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Attorneys Allege Jury Bias

By ROB PHILLIPS - rphillips@nwherald.com

Imagine you’re picked to sit on a jury that will determine the guilt or innocence of an illegal immigrant who was charged with a crime. Could you decide the defendant’s fate and ignore his immigration status? Experts say that if jurors feel strongly about illegal immigration, which is true for a growing number of Americans, making an unbiased decision would be a nearly impossible task.

“You have to be almost inhuman to be able to put your own beliefs and your own predispositions aside to hear the evidence fairly,” said Art Patterson, a senior vice president and jury consultant at DecisionQuest, a national trial-consulting firm based in Los Angeles. “The reality is that there will be jurors on these cases who, despite their best efforts, will hear the evidence in a way that biases the defendant.”

Undocumented immigrants have the same rights in the judicial system as U.S. citizens when charged with a crime. But area defense attorneys said that it’s so tough locally to get a fair jury trial for a Hispanic that they think twice before taking cases to juries. McHenry County State’s Attorney Louis Bianchi disagreed with the theory and said jurors could be fair no matter how they felt about immigration.

“With all of our notions and biases in life, by and large I feel people feel a certain responsibility to set those aside and do what they can to be fair and impartial,” Bianchi said.

Attorneys likely will ask potential jurors about their beliefs on immigration before the January murder trial of three Hispanic defendants. Attorneys representing each of the three men said they were unsure whether their client was in the country illegally. But all three defendants will need their own interpreters for the estimated three-week trial, which often results in people jumping to the conclusion that a person is here illegally even if they are not, said Carlos Acosta, executive director and co-founder of the McHenry County Latino Coalition. Similar probing questions were asked at a murder trial last month, which involved a defendant who was an undocumented Mexican immigrant. Jurors deliberated for 15 hours over two days before finding Jose Rodriguez-Tellez guilty of first-degree murder. Rosa De Loera, a juror in the Rodriguez-Tellez trial, said the fact that the defendant was an undocumented immigrant never arose during the deliberations.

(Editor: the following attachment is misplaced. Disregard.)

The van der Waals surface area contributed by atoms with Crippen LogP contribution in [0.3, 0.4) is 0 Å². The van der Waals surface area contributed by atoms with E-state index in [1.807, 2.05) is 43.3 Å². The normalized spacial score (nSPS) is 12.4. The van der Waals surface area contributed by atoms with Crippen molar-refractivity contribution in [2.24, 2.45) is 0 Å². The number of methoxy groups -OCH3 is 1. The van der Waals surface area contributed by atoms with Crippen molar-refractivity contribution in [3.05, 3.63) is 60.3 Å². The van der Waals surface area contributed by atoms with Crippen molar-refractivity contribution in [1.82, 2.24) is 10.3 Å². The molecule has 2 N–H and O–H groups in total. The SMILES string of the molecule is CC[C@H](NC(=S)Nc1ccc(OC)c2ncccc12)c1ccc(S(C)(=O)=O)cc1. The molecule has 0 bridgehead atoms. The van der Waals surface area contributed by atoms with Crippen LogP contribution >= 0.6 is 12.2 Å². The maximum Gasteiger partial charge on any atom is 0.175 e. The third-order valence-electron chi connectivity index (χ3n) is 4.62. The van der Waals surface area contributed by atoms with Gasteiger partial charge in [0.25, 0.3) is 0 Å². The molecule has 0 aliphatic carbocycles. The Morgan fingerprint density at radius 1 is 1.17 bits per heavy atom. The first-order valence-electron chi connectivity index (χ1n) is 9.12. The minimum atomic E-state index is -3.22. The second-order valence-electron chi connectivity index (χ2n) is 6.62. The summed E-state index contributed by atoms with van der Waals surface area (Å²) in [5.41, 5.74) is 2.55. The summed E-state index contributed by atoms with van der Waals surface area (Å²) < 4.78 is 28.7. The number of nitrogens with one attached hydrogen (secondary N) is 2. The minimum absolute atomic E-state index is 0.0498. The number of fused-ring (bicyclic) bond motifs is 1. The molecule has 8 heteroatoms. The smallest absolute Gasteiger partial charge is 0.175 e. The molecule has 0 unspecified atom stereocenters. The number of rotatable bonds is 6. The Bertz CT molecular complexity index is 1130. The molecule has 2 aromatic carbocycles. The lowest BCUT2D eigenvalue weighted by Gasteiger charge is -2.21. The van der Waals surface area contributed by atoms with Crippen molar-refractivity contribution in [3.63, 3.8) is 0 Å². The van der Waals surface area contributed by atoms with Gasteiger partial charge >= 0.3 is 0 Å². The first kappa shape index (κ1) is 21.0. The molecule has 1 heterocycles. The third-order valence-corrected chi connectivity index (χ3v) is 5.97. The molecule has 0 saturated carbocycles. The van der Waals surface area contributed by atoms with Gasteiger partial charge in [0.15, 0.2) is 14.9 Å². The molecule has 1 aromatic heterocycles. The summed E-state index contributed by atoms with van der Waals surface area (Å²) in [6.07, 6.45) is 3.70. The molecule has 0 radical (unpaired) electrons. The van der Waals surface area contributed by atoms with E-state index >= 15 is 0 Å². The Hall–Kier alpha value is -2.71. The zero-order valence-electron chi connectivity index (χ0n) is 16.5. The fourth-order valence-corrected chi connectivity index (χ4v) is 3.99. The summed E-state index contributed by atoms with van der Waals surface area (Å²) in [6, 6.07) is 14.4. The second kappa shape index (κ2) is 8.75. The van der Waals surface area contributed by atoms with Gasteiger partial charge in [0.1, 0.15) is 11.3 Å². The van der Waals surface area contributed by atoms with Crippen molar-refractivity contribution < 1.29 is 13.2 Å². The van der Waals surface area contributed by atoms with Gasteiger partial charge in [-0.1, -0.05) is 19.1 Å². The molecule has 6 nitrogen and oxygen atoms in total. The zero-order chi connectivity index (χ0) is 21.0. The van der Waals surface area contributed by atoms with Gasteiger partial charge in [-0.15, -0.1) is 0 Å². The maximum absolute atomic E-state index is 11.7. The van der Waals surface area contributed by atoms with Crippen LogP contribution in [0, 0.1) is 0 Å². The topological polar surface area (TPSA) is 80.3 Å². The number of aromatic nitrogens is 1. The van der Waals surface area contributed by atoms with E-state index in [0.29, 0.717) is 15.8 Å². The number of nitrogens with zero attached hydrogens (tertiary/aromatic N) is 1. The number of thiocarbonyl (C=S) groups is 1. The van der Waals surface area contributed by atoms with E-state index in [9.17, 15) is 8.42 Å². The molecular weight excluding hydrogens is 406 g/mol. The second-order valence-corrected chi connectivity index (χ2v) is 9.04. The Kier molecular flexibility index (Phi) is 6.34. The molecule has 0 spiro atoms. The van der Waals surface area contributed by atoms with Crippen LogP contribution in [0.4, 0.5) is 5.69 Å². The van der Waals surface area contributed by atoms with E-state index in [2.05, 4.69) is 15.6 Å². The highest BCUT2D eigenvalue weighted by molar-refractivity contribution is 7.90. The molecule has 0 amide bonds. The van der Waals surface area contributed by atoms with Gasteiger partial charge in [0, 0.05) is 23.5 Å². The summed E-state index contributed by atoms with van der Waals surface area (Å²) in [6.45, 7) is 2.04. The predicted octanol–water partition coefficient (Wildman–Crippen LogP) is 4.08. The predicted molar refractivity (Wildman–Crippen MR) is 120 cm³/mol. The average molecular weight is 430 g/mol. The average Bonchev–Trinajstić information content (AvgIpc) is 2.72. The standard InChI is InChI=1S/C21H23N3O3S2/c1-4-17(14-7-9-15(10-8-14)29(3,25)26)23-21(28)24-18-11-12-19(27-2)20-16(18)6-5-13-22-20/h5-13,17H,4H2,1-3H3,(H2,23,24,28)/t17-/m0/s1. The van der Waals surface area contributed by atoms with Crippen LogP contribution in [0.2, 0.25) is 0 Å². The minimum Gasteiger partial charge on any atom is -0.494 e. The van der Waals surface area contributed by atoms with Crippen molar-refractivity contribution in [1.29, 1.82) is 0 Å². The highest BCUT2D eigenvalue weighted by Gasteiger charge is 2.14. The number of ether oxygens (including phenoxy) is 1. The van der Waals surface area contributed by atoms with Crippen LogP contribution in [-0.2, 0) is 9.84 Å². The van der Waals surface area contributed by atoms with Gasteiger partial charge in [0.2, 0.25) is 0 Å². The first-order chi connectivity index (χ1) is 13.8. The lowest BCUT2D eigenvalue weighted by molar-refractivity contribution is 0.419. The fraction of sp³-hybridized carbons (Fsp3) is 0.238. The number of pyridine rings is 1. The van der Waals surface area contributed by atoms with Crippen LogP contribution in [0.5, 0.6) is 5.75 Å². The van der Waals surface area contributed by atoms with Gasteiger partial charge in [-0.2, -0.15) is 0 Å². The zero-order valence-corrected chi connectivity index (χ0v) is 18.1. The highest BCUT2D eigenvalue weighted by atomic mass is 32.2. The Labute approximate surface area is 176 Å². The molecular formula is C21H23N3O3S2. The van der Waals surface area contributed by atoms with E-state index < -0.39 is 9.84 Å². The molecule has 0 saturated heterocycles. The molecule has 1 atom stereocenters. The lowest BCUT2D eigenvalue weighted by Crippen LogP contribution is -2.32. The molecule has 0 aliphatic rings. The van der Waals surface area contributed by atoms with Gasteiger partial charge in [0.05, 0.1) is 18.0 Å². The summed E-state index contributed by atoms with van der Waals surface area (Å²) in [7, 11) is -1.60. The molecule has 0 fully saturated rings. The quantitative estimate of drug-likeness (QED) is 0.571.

“There was never a sign that anybody was being unfair just because he was illegal,” said De Loera, who was the only Spanish-speaking Hispanic on the jury. “We just felt that he was a person, and he was a human being. We looked at every aspect of the case. It wasn’t like we right away said, ‘Oh, he’s guilty.’”

Rodriguez-Tellez’s attorney, Henry Sugden, said that if the jurors didn’t openly discuss the fact that his client was illegal, it’s tough to believe that they weren’t thinking about it during deliberations.

“They may not have brought it up, but it definitely was in the back of their heads,” he said.

Acosta said that he agreed with local defense attorneys and doubted that Latinos, especially those that speak only Spanish, could face an unbiased jury in the county.

“I think people may sit back and say, ‘If he didn’t commit this crime, then he obviously committed another,’” Acosta said.

If a problem does exist, it won’t be fixed quickly or easily, sources said. Acosta said that although De Loera’s comments were a positive sign, he thought it could take years before undocumented residents are judged fairly.

“It used to be, does the right skin color make you a person, and now it is, does the right immigration status make you a person,” Acosta said. “Judge a person on their character, not by their paperwork.”

Patterson, a social psychologist who has been analyzing juries for more than 25 years, said that attorneys and judges must go further in questioning potential jurors to ensure that defendants were treated as fairly as possible. Patterson pointed out that American juries first were composed of only white males who owned a certain amount of property.

“We have become a much more heterogeneous society,” Patterson said. “The courts are going to have to dig deeper to prevent juror bias. We don’t want a totally unbiased or vanilla jury. What we want is a jury that doesn’t contain jurors who will vote against one side or another no matter what the evidence shows.”

Located in Crystal Lake, Illinois, the lawyers at Madsen, Sugden & Gottemoller, Attorneys at Law, represent clients in McHenry County, including the communities of: Crystal Lake, McHenry, Waukegan, Woodstock, Algonquin, Lake in the Hills, Cary, Elgin, Dundee, Barrington, Harvard, Marengo, and Johnsburg.

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